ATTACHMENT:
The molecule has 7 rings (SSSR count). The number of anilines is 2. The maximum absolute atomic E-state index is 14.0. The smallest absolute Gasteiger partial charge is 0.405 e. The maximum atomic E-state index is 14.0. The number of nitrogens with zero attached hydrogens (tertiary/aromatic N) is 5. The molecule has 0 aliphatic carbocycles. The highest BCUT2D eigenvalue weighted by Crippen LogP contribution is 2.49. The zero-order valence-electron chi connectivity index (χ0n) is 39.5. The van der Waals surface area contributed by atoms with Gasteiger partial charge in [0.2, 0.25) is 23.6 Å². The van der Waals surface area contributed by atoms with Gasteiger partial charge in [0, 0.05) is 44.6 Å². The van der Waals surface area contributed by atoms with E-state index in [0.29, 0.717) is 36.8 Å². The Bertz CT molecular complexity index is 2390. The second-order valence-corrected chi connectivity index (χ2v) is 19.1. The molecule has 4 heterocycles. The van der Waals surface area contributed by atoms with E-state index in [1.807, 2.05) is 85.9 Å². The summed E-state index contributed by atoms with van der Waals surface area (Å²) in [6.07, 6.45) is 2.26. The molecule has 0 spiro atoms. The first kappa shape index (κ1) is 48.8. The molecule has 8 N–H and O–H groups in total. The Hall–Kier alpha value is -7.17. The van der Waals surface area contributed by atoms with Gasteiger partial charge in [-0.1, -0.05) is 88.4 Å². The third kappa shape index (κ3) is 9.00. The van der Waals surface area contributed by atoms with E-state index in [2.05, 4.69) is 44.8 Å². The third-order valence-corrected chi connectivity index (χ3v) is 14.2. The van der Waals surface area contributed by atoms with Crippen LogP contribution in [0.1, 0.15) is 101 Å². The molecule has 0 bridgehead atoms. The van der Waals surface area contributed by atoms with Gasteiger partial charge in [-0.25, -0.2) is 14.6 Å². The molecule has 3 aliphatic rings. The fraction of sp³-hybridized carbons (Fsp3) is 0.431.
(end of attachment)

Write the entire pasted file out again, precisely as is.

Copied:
The molecule has 7 rings (SSSR count). The number of anilines is 2. The maximum absolute atomic E-state index is 14.0. The smallest absolute Gasteiger partial charge is 0.405 e. The maximum atomic E-state index is 14.0. The number of nitrogens with zero attached hydrogens (tertiary/aromatic N) is 5. The molecule has 0 aliphatic carbocycles. The highest BCUT2D eigenvalue weighted by Crippen LogP contribution is 2.49. The zero-order valence-electron chi connectivity index (χ0n) is 39.5. The van der Waals surface area contributed by atoms with Gasteiger partial charge in [0.2, 0.25) is 23.6 Å². The van der Waals surface area contributed by atoms with Gasteiger partial charge in [0, 0.05) is 44.6 Å². The van der Waals surface area contributed by atoms with E-state index in [0.29, 0.717) is 36.8 Å². The Bertz CT molecular complexity index is 2390. The second-order valence-corrected chi connectivity index (χ2v) is 19.1. The molecule has 4 heterocycles. The van der Waals surface area contributed by atoms with E-state index in [1.807, 2.05) is 85.9 Å². The summed E-state index contributed by atoms with van der Waals surface area (Å²) in [6.07, 6.45) is 2.26. The molecule has 0 spiro atoms. The first kappa shape index (κ1) is 48.8. The molecule has 8 N–H and O–H groups in total. The Hall–Kier alpha value is -7.17. The van der Waals surface area contributed by atoms with Gasteiger partial charge in [-0.1, -0.05) is 88.4 Å². The third kappa shape index (κ3) is 9.00. The van der Waals surface area contributed by atoms with E-state index in [2.05, 4.69) is 44.8 Å². The third-order valence-corrected chi connectivity index (χ3v) is 14.2. The van der Waals surface area contributed by atoms with Crippen LogP contribution in [0.1, 0.15) is 101 Å². The molecule has 0 bridgehead atoms. The van der Waals surface area contributed by atoms with Gasteiger partial charge in [-0.25, -0.2) is 14.6 Å². The molecule has 3 aliphatic rings. The fraction of sp³-hybridized carbons (Fsp3) is 0.431.